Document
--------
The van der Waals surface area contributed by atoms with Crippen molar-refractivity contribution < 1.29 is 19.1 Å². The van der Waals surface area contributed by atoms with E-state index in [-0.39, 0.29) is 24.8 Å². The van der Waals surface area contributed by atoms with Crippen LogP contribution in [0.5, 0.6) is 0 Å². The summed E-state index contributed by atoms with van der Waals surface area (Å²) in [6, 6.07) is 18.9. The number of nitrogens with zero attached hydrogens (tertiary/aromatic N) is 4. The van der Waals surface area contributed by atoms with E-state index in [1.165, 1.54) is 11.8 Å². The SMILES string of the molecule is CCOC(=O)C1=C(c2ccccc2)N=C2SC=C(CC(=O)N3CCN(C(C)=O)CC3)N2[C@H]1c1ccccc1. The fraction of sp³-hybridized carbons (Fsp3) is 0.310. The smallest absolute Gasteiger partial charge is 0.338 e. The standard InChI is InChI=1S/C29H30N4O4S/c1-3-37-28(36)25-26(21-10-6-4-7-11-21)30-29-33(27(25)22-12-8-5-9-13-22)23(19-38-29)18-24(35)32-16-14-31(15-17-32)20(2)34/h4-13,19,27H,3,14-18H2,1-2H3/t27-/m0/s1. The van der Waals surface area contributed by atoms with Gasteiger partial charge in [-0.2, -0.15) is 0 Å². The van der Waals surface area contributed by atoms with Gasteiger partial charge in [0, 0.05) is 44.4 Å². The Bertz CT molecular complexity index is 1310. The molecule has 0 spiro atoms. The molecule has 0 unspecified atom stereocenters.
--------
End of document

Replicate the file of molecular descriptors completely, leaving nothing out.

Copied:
The van der Waals surface area contributed by atoms with Crippen molar-refractivity contribution < 1.29 is 19.1 Å². The van der Waals surface area contributed by atoms with E-state index in [-0.39, 0.29) is 24.8 Å². The van der Waals surface area contributed by atoms with Crippen LogP contribution in [0.5, 0.6) is 0 Å². The summed E-state index contributed by atoms with van der Waals surface area (Å²) in [6, 6.07) is 18.9. The number of nitrogens with zero attached hydrogens (tertiary/aromatic N) is 4. The van der Waals surface area contributed by atoms with E-state index in [1.165, 1.54) is 11.8 Å². The SMILES string of the molecule is CCOC(=O)C1=C(c2ccccc2)N=C2SC=C(CC(=O)N3CCN(C(C)=O)CC3)N2[C@H]1c1ccccc1. The fraction of sp³-hybridized carbons (Fsp3) is 0.310. The smallest absolute Gasteiger partial charge is 0.338 e. The standard InChI is InChI=1S/C29H30N4O4S/c1-3-37-28(36)25-26(21-10-6-4-7-11-21)30-29-33(27(25)22-12-8-5-9-13-22)23(19-38-29)18-24(35)32-16-14-31(15-17-32)20(2)34/h4-13,19,27H,3,14-18H2,1-2H3/t27-/m0/s1. The van der Waals surface area contributed by atoms with Gasteiger partial charge in [-0.2, -0.15) is 0 Å². The van der Waals surface area contributed by atoms with Gasteiger partial charge in [0, 0.05) is 44.4 Å². The Bertz CT molecular complexity index is 1310. The molecule has 0 spiro atoms. The molecule has 0 unspecified atom stereocenters.